The Island of Hawaii, also known as the Big Island, is for the curious and adventurous traveler who wants to experience the raw power of nature, from the tropics to the tundra.
Once the commercial center of the sugar industry in the 1880s, Hilo is a great starting point for a Big Island trip. Learn about the island’s history at the Pacific Tsunami Museum and the Imiloa Astronomy Center. Meet local farmers and stock up on island-grown foods at the Hilo Farmers Market. And don’t forget to go chasing waterfalls.
For the closest waterfall to Hilo, check out Wailuku River State Park. Get there around 10 a.m. to catch the rainbow in the mist of the falls. A little farther from Hilo, Akaka Falls State Park offers an easy half-mile hike to see Kahuna Falls, featuring a 100-foot drop, and Akaka Falls, which plummets over 400 feet into a gorge.
Before you leave this side of the island, venture south to Hawaii Volcanoes National Park to witness the wrath of volcano goddess Pele. The park includes over 300,000 acres from the summit of Maunaloa to the ocean. You can hike through volcanic craters, deserts and rainforests, see petroglyphs, and explore a walk-in lava tube and two active volcanoes: Maunaloa, which last erupted in 1984, and Kilauea, which has been erupting since 1983.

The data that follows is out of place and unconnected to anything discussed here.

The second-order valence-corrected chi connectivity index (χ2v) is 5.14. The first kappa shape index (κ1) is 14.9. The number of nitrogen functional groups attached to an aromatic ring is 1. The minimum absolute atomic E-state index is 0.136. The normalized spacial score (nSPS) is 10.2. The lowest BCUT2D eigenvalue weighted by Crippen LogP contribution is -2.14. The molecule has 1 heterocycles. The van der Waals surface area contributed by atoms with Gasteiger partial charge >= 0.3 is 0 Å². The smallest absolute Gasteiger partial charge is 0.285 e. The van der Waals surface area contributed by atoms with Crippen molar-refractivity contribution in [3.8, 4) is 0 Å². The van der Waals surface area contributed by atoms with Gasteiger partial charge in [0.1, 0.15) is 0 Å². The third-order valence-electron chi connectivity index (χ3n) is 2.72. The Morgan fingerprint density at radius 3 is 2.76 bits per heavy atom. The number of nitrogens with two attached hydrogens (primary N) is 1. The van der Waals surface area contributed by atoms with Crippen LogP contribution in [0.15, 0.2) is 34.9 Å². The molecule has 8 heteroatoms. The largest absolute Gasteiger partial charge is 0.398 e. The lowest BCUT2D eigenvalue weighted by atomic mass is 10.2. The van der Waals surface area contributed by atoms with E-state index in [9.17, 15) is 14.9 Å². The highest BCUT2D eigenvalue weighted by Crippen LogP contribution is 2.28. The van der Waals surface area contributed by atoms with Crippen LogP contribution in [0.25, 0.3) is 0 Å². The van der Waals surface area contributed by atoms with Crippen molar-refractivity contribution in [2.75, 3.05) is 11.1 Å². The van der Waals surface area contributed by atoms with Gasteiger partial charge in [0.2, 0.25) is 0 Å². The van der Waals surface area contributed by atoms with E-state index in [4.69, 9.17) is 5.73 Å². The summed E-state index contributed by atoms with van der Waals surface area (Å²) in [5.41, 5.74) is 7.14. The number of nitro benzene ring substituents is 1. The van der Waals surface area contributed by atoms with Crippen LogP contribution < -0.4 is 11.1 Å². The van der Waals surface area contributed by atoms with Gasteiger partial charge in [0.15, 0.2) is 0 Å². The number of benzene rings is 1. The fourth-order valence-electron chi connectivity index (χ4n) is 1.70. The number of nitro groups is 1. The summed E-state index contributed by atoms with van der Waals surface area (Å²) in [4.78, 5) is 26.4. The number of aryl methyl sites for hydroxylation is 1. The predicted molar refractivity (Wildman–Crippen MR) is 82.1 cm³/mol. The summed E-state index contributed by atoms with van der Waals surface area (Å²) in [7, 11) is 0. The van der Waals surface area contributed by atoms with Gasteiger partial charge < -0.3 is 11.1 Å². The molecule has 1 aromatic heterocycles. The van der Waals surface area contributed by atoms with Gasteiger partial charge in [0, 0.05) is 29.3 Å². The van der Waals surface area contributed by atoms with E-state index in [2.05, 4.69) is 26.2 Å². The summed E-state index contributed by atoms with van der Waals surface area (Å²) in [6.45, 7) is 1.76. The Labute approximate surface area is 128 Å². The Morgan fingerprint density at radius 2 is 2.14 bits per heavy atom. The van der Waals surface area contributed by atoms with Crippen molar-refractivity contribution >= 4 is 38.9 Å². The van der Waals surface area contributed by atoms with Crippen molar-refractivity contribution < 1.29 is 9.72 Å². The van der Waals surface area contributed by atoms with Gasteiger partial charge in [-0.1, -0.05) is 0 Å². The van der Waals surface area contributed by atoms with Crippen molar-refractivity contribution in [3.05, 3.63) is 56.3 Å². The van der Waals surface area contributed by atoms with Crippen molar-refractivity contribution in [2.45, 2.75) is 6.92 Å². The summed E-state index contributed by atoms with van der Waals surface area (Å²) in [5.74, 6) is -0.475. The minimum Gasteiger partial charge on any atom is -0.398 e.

For pristine beaches, Hawaiian history and luxurious resorts, venture to the Kona coast. Thanks to high elevation and volcanic soil, Kona is also home to the legendary Kona coffee bean. There are over 600 coffee farms in the area, many offering tours to the public.